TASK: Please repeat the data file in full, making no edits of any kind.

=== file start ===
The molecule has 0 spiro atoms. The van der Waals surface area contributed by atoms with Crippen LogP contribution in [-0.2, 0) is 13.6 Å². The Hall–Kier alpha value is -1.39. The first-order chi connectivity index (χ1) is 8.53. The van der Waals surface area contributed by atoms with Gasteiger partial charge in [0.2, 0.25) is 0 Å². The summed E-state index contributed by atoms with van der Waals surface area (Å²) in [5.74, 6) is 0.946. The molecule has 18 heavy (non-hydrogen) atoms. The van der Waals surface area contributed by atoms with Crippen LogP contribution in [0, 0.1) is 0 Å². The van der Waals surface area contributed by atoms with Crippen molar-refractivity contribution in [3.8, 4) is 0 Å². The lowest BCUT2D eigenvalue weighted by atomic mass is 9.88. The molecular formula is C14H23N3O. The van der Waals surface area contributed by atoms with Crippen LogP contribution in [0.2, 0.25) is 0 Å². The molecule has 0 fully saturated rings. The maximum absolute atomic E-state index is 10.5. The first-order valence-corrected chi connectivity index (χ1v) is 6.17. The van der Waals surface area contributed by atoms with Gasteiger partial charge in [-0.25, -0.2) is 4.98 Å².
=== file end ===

The molecule has 0 spiro atoms. The van der Waals surface area contributed by atoms with Crippen LogP contribution in [-0.2, 0) is 13.6 Å². The Hall–Kier alpha value is -1.39. The first-order chi connectivity index (χ1) is 8.53. The van der Waals surface area contributed by atoms with Gasteiger partial charge in [0.2, 0.25) is 0 Å². The summed E-state index contributed by atoms with van der Waals surface area (Å²) in [5.74, 6) is 0.946. The molecule has 18 heavy (non-hydrogen) atoms. The van der Waals surface area contributed by atoms with Crippen LogP contribution in [0, 0.1) is 0 Å². The van der Waals surface area contributed by atoms with Crippen molar-refractivity contribution in [3.8, 4) is 0 Å². The lowest BCUT2D eigenvalue weighted by atomic mass is 9.88. The molecular formula is C14H23N3O. The van der Waals surface area contributed by atoms with Crippen LogP contribution in [0.2, 0.25) is 0 Å². The molecule has 0 fully saturated rings. The maximum absolute atomic E-state index is 10.5. The first-order valence-corrected chi connectivity index (χ1v) is 6.17. The van der Waals surface area contributed by atoms with Gasteiger partial charge in [-0.25, -0.2) is 4.98 Å².